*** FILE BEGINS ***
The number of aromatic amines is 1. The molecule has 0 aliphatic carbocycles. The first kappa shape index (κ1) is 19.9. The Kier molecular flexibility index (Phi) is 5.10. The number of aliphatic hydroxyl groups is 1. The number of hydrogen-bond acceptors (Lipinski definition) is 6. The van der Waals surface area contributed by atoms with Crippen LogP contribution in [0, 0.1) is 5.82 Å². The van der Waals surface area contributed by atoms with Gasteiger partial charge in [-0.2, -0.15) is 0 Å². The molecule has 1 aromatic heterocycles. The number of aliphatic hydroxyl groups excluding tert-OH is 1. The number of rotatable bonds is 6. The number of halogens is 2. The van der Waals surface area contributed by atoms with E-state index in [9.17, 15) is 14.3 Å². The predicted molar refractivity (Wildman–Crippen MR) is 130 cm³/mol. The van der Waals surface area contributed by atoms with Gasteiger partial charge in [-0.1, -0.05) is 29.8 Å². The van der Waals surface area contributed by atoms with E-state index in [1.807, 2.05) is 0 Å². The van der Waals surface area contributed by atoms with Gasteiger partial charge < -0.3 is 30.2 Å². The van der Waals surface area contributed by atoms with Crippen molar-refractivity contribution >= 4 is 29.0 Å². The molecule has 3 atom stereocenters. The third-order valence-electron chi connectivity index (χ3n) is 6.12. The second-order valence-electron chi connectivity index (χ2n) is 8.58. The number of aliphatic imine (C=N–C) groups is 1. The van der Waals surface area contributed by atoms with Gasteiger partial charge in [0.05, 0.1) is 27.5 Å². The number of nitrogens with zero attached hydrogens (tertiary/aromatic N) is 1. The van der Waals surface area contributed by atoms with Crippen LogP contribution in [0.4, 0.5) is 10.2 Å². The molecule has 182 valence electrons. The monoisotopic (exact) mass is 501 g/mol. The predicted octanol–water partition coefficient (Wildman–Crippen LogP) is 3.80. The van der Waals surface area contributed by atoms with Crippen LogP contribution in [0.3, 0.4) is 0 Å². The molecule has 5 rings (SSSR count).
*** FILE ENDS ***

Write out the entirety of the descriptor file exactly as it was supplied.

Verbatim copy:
The number of aromatic amines is 1. The molecule has 0 aliphatic carbocycles. The first kappa shape index (κ1) is 19.9. The Kier molecular flexibility index (Phi) is 5.10. The number of aliphatic hydroxyl groups is 1. The number of hydrogen-bond acceptors (Lipinski definition) is 6. The van der Waals surface area contributed by atoms with Crippen LogP contribution in [0, 0.1) is 5.82 Å². The van der Waals surface area contributed by atoms with Gasteiger partial charge in [-0.2, -0.15) is 0 Å². The molecule has 1 aromatic heterocycles. The number of aliphatic hydroxyl groups excluding tert-OH is 1. The number of rotatable bonds is 6. The number of halogens is 2. The van der Waals surface area contributed by atoms with E-state index in [9.17, 15) is 14.3 Å². The predicted molar refractivity (Wildman–Crippen MR) is 130 cm³/mol. The van der Waals surface area contributed by atoms with Gasteiger partial charge in [-0.1, -0.05) is 29.8 Å². The van der Waals surface area contributed by atoms with E-state index in [1.807, 2.05) is 0 Å². The van der Waals surface area contributed by atoms with Gasteiger partial charge < -0.3 is 30.2 Å². The van der Waals surface area contributed by atoms with Crippen molar-refractivity contribution >= 4 is 29.0 Å². The molecule has 3 atom stereocenters. The third-order valence-electron chi connectivity index (χ3n) is 6.12. The second-order valence-electron chi connectivity index (χ2n) is 8.58. The number of aliphatic imine (C=N–C) groups is 1. The van der Waals surface area contributed by atoms with Gasteiger partial charge in [0.05, 0.1) is 27.5 Å². The number of nitrogens with zero attached hydrogens (tertiary/aromatic N) is 1. The van der Waals surface area contributed by atoms with Crippen LogP contribution in [0.4, 0.5) is 10.2 Å². The molecule has 182 valence electrons. The monoisotopic (exact) mass is 501 g/mol. The predicted octanol–water partition coefficient (Wildman–Crippen LogP) is 3.80. The van der Waals surface area contributed by atoms with Crippen LogP contribution in [0.3, 0.4) is 0 Å². The molecule has 5 rings (SSSR count).